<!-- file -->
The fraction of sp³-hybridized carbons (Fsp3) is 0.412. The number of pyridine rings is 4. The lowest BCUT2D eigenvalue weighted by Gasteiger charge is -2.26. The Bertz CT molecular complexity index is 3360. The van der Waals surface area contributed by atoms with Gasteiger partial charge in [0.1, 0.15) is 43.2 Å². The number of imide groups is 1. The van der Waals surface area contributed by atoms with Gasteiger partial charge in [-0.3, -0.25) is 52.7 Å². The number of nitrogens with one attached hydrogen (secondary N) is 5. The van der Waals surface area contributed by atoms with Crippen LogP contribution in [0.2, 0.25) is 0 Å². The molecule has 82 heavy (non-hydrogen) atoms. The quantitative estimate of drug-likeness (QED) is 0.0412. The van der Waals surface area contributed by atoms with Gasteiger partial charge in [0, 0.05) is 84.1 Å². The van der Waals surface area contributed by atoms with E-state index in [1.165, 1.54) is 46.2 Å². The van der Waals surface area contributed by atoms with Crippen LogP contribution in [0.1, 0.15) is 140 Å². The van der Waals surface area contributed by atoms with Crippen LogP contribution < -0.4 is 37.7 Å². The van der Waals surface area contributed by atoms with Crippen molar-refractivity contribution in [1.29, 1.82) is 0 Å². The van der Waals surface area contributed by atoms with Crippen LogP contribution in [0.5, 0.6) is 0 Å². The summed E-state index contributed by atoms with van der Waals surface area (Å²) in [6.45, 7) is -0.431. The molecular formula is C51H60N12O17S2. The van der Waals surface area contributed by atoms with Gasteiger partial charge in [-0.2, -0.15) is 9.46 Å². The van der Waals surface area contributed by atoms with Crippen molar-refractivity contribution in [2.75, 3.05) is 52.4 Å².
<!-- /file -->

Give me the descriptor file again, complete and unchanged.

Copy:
The fraction of sp³-hybridized carbons (Fsp3) is 0.412. The number of pyridine rings is 4. The lowest BCUT2D eigenvalue weighted by Gasteiger charge is -2.26. The Bertz CT molecular complexity index is 3360. The van der Waals surface area contributed by atoms with Gasteiger partial charge in [0.1, 0.15) is 43.2 Å². The number of imide groups is 1. The van der Waals surface area contributed by atoms with Gasteiger partial charge in [-0.3, -0.25) is 52.7 Å². The number of nitrogens with one attached hydrogen (secondary N) is 5. The van der Waals surface area contributed by atoms with Crippen LogP contribution in [0.2, 0.25) is 0 Å². The molecule has 82 heavy (non-hydrogen) atoms. The quantitative estimate of drug-likeness (QED) is 0.0412. The van der Waals surface area contributed by atoms with Gasteiger partial charge in [0, 0.05) is 84.1 Å². The van der Waals surface area contributed by atoms with E-state index in [1.165, 1.54) is 46.2 Å². The van der Waals surface area contributed by atoms with Crippen LogP contribution in [0.1, 0.15) is 140 Å². The van der Waals surface area contributed by atoms with Crippen LogP contribution < -0.4 is 37.7 Å². The van der Waals surface area contributed by atoms with Crippen molar-refractivity contribution in [1.29, 1.82) is 0 Å². The van der Waals surface area contributed by atoms with Crippen LogP contribution in [0.5, 0.6) is 0 Å². The summed E-state index contributed by atoms with van der Waals surface area (Å²) in [6.45, 7) is -0.431. The molecular formula is C51H60N12O17S2. The van der Waals surface area contributed by atoms with Gasteiger partial charge in [-0.2, -0.15) is 9.46 Å². The van der Waals surface area contributed by atoms with Crippen molar-refractivity contribution in [2.75, 3.05) is 52.4 Å².